Stem Cell Research vs Morality

Topics: Stem cell, Stem cells, Embryonic stem cell Pages: 7 (2619 words) Published: February 4, 2013
Stem Cell Research vs. Morality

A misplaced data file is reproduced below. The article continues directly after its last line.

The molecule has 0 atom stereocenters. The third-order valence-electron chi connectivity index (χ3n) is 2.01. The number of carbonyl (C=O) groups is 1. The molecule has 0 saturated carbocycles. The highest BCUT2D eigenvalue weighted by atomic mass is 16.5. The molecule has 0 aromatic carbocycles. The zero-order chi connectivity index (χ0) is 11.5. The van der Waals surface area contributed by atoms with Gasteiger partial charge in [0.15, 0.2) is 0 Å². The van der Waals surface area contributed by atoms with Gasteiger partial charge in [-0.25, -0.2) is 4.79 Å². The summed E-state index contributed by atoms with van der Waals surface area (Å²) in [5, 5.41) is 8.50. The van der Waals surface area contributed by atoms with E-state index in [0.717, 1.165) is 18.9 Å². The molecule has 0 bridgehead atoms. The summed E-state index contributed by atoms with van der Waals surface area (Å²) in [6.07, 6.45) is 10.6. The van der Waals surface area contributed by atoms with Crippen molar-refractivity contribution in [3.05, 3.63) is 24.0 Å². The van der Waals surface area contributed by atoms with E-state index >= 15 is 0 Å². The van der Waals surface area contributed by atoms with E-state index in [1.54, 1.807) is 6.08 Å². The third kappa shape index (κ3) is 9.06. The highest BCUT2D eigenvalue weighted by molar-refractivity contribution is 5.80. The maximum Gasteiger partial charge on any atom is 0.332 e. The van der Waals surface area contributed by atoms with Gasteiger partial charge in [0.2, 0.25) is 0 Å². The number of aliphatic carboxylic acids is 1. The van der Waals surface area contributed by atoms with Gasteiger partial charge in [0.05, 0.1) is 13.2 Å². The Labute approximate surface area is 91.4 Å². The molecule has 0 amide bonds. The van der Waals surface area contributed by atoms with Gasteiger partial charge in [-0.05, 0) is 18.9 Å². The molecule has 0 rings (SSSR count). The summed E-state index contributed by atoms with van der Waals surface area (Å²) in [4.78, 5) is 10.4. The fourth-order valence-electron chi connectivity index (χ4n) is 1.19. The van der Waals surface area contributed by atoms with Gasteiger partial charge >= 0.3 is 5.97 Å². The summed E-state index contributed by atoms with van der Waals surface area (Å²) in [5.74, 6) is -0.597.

On October 4, 2004, with his wife by his side, actor Christopher Reeve died of heart failure because of complications due to a spinal cord injury. Christopher Reeve believed strongly in stem cell research, and he knew that one day he would walk again, but it was not to be. If it came down to saving the life of a loved one, would people consider morality, or would he or she go against their religious convictions or moral beliefs to save a life? This is a very difficult question that many would have a tough time answering, and this paper will attempt to make answering this question easier. Stem cell research is seen as a potential life-saving breakthrough; however, it is being hindered by some religious groups who say it is immoral. Stem cells offer a possible cure for a number of illnesses like leukemia and other various forms of cancer, diabetes, Alzheimer’s, arthritis, and pulmonary disease, just to name a few. The study of stem cells has become a very popular alternative, which many people see as their only chance for survival. However, morality issues raised by religious groups are an ongoing hurdle concerning the advancement of this technology. The majority of Americans are in favor of stem cell research; however, there are those who are not, based on their religious convictions and moral beliefs. As it pertains to embryonic stem cells, many Americans see research on embryos as morally wrong, and that embryonic research should not be performed for any reason. These Americans also believe that the destruction of an embryo is ending a human life because life for them begins at conception. Before looking at the social issues of the human stem cell, it is important to understand what a stem cell is, where it comes from, its uses, etc. “Adult stem cells are located in tissues throughout the body and they function as a reservoir to replace damaged or aging cells” (Jama and Archives Journals, 2008, para. 1). There are three primary sources for acquiring these cells: the embryo, umbilical cord, and adults. The methods in which stem cells are taken from an adult are as follows: by taking it from bone marrow, the blood stream, and various other systems. The bone marrow is seen as a treasure-trove for stem cells, but during the procedure some of the bone marrow is destroyed and this causes significant pain. Stem cells’ being extracted from the blood stream is accomplished without harm to the bones, but this method is more time consuming. Moreover, when it comes to issues of health, time is often valuable so the latter process is typically not an option. When extracting stem cells from various other systems, the cells are not considered versatile and they can typically only be used for the area in which the cells are being extracted (i.e. lung for a lung, liver for a liver, etc.). Although the process for extracting these stem cells is challenging because they are removed from the body of the patient, they are far superior to the embryonic or umbilical cord stem cells. They are abundant, the DNA match is always exact (the immune system never rejects cells), and the results have been promising. The second source for finding stem cells is in the umbilical cord. The umbilical cord, which offers a wealth of stem cells, also offers a perfect DNA match for families who have made plans for the future. Cells from the umbilical cord are removed after the child is born and are then deposited cryogenically in appropriate holding facilities. They can be held in an animated state indefinitely for the child’s lifetime, and they can use it if an emergency should ever arise. The cord cells also can be used by the baby’s siblings and parents, plus anyone else compatible; however, the further the relationship between the two becomes, there is a higher probability that the antibodies of the immune system will reject the cells. This type of...
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